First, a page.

The Case Against Education: Why the Education System Is a Waste of Time and Money is a book written by libertarian economist Bryan Caplan and published in 2018 by Princeton University Press. Drawing on the economic concept of job market signaling and research in educational psychology, the book argues that much of higher education is very inefficient and has only a small effect in improving human capital, contrary to the conventional consensus in labor economics.
|Audio read by||Allan Robertson|
|Publisher||Princeton University Press|
|January 30, 2018|
Caplan argues that the primary function of education is not to enhance students' skills but to certify their intelligence, conscientiousness, and conformity—attributes that are valued by employers. He ultimately estimates that approximately 80% of individuals' return to education is the result of signaling, with the remainder due to human capital accumulation.
Human capital modelEdit
The foundation of the drive to increase educational attainment across the board is the human capital model of education, which began with the research of Gary Becker. The model suggests that increasing educational attainment causes increased prosperity by endowing students with increased skills. As a consequence, subsidies to education are seen as a positive investment that increases economic growth and creates spillover effects by improving civic engagement, happiness, health, etc.
Present value of learning, adjusted for forgettingEdit
The simple human capital model tends to assume that knowledge is retained indefinitely, while a ubiquitous theme in educational interventions is that "fadeout" (i.e., forgetting) reliably occurs. To take a simple example, we may compute the present value of a marginal fact that increases a person's productivity by as:
|3 Months||6 Months||1 Year||2 Years||3 Years||5 Years||10 Years|
Regardless of the retention time assumption, the present value of learning is significantly reduced.
The main alternative to the human capital model of education is the signaling model of education. The idea of job market signaling through educational attainment goes back to the work of Michael Spence. The model Spence developed suggested that, even if a student did not gain any skills through an educational program, the program can still be useful so long as the signal from completing the program is correlated with traits that predict job performance.
Throughout the book, Caplan details a series of observations that suggest a significant role for signaling in the return to education:
- Intelligence and conscientiousness are known predictors of educational and occupational success, and are relatively stable throughout a person's life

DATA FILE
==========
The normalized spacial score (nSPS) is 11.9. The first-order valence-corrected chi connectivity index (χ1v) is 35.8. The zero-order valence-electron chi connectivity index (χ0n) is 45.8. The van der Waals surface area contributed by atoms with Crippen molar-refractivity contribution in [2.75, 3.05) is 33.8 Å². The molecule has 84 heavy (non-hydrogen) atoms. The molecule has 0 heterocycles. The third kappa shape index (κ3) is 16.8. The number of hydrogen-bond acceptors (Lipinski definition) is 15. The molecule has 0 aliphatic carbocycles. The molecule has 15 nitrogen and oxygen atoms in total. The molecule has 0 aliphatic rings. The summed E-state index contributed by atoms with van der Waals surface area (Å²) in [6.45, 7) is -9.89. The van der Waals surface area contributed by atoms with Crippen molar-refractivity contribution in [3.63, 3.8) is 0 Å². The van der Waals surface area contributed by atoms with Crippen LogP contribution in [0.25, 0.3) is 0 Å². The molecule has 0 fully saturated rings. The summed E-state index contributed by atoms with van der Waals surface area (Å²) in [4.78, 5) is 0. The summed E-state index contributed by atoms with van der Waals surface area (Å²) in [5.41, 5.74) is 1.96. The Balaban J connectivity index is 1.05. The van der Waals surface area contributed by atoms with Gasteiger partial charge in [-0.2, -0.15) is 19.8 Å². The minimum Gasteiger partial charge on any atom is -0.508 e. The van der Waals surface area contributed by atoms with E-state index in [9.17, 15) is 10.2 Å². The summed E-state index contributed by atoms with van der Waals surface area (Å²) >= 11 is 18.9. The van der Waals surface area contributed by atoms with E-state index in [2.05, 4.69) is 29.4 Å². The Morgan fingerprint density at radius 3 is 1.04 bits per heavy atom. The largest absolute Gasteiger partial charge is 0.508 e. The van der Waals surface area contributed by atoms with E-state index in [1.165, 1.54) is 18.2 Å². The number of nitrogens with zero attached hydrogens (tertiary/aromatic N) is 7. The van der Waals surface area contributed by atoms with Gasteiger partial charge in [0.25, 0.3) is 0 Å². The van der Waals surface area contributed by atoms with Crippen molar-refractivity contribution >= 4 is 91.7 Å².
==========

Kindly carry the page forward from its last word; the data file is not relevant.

- International estimates of the effect of an additional year of education on national income are much lower than those estimating the impact of an additional year of education on personal income (p. 114-118)
- Many students forget material over the summer and after the end of a class (p. 39-40)
- Students look to take courses that offer easy As, instead of more difficult courses
- The sheepskin effect seems to be fairly large (p. 97-102)
- Transfer of learning to other disciplines appears to be low or nonexistent (p. 50-59)
Given the above signs of signaling, Caplan argues in ch. 5–6 that the selfish return to education is greater than the social return to education, suggesting that greater educational attainment creates a negative externality (p. 198). In other words, status is zero-sum; skill is not (p. 229).
Cost-benefit analysis of going to collegeEdit
For many students, Caplan argues that most of the negative social return to pursuing further education comes from the incursion of student debt and lost employment opportunities for students who are unlikely to complete college (p. 210-211, ch. 8). He suggests that these students would be better served by vocational education.
Caplan advocates two major policy responses to the problem of signaling in education:
- Educational austerity
- Increased vocational education
The first recommendation is that government needs to sharply cut education funding, since public education spending in the United States across all levels tops $1 trillion annually. The second recommendation is to encourage greater vocational education, because students who are unlikely to succeed in college should develop practical skills to function in the labor market. Caplan argues for an increased emphasis on vocational education that is similar in nature to the systems in Germany and Switzerland.
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- Robin Hanson at Overcoming Bias
- Naomi Schaefer Riley in The Wall Street Journal
- Gene Epstein in City Journal
- Stephen L. Carter in Bloomberg Opinion
- "I'm not sure he's right, especially about education being almost entirely for the purpose of signaling, but goodness does he make a strong case. Agree with him or not, you'll never look at the schools and colleges in quite the same way."
- Tyler Cowen in Marginal Revolution
- Ilya Somin at Reason
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